This is an opinion piece by Lila Moore, founder of PopularSoda.com
I’ve said before that if you want to make money writing, you have to treat it like a business. Let’s add something else to that:
If you want to perfect your writing as an art form, treat it like art.
That looks pretty, but what does it actually mean?
It means you need to write things and then throw them out. A lot of them. And often.
In writing communities, I often see writers post snippets and bits of stories, wondering if it’s worth finishing or if it was even a good idea in the first place. It’s always worth finishing. It’s not always worth publishing. Voluntarily and creatively writing will strengthen your ability.
You can learn from everything you write, even if you never show it to anyone else. I wrote a novel when I was thirteen and promptly lost it in a computer crash. But I learned. I found that I had the drive to complete a full-length manuscript, and I realized that you should never keep all your writing in one place. During a train ride from Boston to NYC, I wrote a quick (and admittedly terrible) story about vampires versus aliens. The story was a joke, but I learned that I could pump out a lot of words on a deadline. I write poems to my friend in Japan that follow the rhyme scheme of a certain pop song. The limited structure forces me to be creative in a way that free verse does not.
I have hundreds of half-songs and paragraphs and little ideas and I learn from all of them (even if I’m learning what NOT to do).
There seems to be such a focus on making things perfect for publication. Publication may be the goal, but you aren’t going to get there without a strong skill set. You improve your writing through practice. Not every painting is a well-publicized masterpiece, not every song makes it onto the final album, and not every scene is saved from the cutting room floor. And like ice skaters falling on their bums and skateboarders wiping out, you’re going to make mistakes, but that’s okay.
You’re just writing. Not publishing.
One of my favorite musical artists, Tori Amos, calls the process “noodling around”. She’ll sit at her piano and play without actively working on a defined song. Other musicians call it jamming. Visual artists doodle in notebooks. What’s the equivalent for writers?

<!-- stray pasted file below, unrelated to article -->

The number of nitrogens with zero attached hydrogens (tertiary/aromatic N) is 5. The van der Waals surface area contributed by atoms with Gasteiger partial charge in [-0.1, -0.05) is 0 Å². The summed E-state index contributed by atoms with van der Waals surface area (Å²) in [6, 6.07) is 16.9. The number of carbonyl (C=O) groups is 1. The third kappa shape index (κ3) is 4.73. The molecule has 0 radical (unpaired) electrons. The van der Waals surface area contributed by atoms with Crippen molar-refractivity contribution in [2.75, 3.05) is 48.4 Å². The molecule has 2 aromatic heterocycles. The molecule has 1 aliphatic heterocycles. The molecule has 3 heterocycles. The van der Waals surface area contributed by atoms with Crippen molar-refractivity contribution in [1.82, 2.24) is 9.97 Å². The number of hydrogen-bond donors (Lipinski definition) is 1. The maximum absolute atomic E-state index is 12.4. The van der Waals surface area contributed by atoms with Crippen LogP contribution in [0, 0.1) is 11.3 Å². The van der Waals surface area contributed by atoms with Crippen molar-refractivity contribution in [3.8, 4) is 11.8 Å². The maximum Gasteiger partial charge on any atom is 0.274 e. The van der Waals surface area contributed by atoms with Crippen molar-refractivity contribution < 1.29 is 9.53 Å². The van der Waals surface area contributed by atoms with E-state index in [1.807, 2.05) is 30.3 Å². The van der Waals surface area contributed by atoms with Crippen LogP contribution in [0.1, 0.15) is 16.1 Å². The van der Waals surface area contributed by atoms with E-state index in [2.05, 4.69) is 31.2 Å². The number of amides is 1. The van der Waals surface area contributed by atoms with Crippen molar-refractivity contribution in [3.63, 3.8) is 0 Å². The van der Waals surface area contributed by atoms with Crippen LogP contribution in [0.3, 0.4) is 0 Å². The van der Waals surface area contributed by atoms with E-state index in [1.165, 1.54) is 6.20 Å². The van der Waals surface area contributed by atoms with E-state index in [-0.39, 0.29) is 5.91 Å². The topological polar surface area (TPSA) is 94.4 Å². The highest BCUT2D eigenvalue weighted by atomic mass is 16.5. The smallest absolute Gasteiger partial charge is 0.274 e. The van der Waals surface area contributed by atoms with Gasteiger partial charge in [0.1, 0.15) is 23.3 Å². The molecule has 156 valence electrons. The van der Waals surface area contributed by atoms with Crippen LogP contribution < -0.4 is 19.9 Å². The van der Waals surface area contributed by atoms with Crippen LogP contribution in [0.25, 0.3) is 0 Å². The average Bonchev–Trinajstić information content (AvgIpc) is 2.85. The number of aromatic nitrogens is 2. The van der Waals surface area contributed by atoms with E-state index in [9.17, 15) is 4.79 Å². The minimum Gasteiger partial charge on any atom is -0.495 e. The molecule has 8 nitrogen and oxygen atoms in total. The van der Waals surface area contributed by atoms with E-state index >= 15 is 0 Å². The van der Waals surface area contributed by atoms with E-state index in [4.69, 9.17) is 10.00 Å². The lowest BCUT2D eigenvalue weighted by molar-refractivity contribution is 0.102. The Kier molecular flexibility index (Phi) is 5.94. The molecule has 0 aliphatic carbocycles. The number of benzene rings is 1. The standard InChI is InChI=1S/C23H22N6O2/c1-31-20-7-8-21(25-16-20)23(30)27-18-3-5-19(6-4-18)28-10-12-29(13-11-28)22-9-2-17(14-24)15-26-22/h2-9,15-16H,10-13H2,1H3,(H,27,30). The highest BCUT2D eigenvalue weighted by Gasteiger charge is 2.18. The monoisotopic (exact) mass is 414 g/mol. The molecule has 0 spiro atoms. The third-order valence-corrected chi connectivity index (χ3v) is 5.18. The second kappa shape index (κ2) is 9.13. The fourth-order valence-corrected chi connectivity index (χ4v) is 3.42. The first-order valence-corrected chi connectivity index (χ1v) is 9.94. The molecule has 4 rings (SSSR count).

Do you noodle? Do you riff? Do you word-vomit? Do you bleed? Do you spit straight truth from the top of the dome?
I write a lot of things just to play with words. I write a lot of things already knowing I won’t develop them further than a paragraph or a half-finished poem. If I’m writing an important scene, I write it more than once. I feel most comfortable when I write it once by hand, once on the computer, and then type up my hand-written notes, self-editing as I go, melding the versions into one, and deleting everything that doesn’t fit. Time-consuming? Most definitely, but we’re talking about writing as an art.
Artists don’t suddenly appear. They work. The aforementioned Tori Amos started “noodling around” on piano when she was two, received a scholarship to the Peabody Conservatory at five, got kicked out at 11, played bars at 13, failed with her first band at 25, and finally found commercial success at 27– 25 years after she started playing. Michaelangelo painted the Sistine Chapel when he was only 33 years old, but his artist apprenticeship started when he was 13– twenty years before. He completed the Pietà at 24 years old, only 11 short years after he started working full-time as an artist.
Malcolm Gladwell talks about the 10,000 hour rule: you must do something for ten thousand hours before you achieve expertise in the field. From the Beatles to Bill Gates, he presents a compelling case in his book, Outliers. In writing, some swear by a million word rule: you need to write a million words before you pen your best works.
And that brings us back to NaNoWriMo. Fifty thousand words in a month is a great start. So write those words. Write more than the amount you need. Write everything that’s in your head. Write scenes that don’t fit and exposition that’s too long and conversations that are unrealistic. Write boring characters and major plot holes and top it off with a deus ex machina. Write three novels’ worth of material and then gleefully turn your back on most of it.
Because you have to. This is the practice before perfection.